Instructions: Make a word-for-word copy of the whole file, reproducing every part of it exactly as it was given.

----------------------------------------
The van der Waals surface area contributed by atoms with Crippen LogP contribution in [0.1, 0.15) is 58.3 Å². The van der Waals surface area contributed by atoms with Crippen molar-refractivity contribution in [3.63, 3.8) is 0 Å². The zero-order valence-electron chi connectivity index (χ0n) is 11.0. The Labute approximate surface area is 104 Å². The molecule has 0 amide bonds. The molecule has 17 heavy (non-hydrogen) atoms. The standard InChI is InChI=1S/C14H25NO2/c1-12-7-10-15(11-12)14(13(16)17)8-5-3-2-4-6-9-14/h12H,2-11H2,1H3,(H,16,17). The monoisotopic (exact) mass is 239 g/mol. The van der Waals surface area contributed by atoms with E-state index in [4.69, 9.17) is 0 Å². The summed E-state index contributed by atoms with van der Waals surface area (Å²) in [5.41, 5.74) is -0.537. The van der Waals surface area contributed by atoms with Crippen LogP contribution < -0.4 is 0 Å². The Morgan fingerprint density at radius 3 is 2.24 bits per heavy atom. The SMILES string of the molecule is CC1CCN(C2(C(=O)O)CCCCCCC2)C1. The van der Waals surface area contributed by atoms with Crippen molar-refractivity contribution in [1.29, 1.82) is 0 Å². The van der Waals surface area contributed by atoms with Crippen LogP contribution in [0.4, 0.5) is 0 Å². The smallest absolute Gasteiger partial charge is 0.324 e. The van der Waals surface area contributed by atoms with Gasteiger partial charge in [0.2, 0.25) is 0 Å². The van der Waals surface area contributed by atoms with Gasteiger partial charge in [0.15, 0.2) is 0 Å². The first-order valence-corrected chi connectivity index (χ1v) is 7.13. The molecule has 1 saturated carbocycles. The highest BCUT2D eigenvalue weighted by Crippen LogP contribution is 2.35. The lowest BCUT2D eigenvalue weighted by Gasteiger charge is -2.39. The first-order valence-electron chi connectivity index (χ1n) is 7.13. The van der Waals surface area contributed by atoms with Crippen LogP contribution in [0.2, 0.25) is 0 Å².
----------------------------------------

The van der Waals surface area contributed by atoms with Crippen LogP contribution in [0.1, 0.15) is 58.3 Å². The van der Waals surface area contributed by atoms with Crippen molar-refractivity contribution in [3.63, 3.8) is 0 Å². The zero-order valence-electron chi connectivity index (χ0n) is 11.0. The Labute approximate surface area is 104 Å². The molecule has 0 amide bonds. The molecule has 17 heavy (non-hydrogen) atoms. The standard InChI is InChI=1S/C14H25NO2/c1-12-7-10-15(11-12)14(13(16)17)8-5-3-2-4-6-9-14/h12H,2-11H2,1H3,(H,16,17). The monoisotopic (exact) mass is 239 g/mol. The van der Waals surface area contributed by atoms with E-state index in [4.69, 9.17) is 0 Å². The summed E-state index contributed by atoms with van der Waals surface area (Å²) in [5.41, 5.74) is -0.537. The van der Waals surface area contributed by atoms with Crippen LogP contribution < -0.4 is 0 Å². The Morgan fingerprint density at radius 3 is 2.24 bits per heavy atom. The SMILES string of the molecule is CC1CCN(C2(C(=O)O)CCCCCCC2)C1. The van der Waals surface area contributed by atoms with Crippen molar-refractivity contribution in [1.29, 1.82) is 0 Å². The van der Waals surface area contributed by atoms with Crippen LogP contribution in [0.4, 0.5) is 0 Å². The smallest absolute Gasteiger partial charge is 0.324 e. The van der Waals surface area contributed by atoms with Gasteiger partial charge in [0.2, 0.25) is 0 Å². The van der Waals surface area contributed by atoms with Gasteiger partial charge in [0.15, 0.2) is 0 Å². The first-order valence-corrected chi connectivity index (χ1v) is 7.13. The molecule has 1 saturated carbocycles. The highest BCUT2D eigenvalue weighted by Crippen LogP contribution is 2.35. The lowest BCUT2D eigenvalue weighted by Gasteiger charge is -2.39. The first-order valence-electron chi connectivity index (χ1n) is 7.13. The van der Waals surface area contributed by atoms with Crippen LogP contribution in [0.2, 0.25) is 0 Å².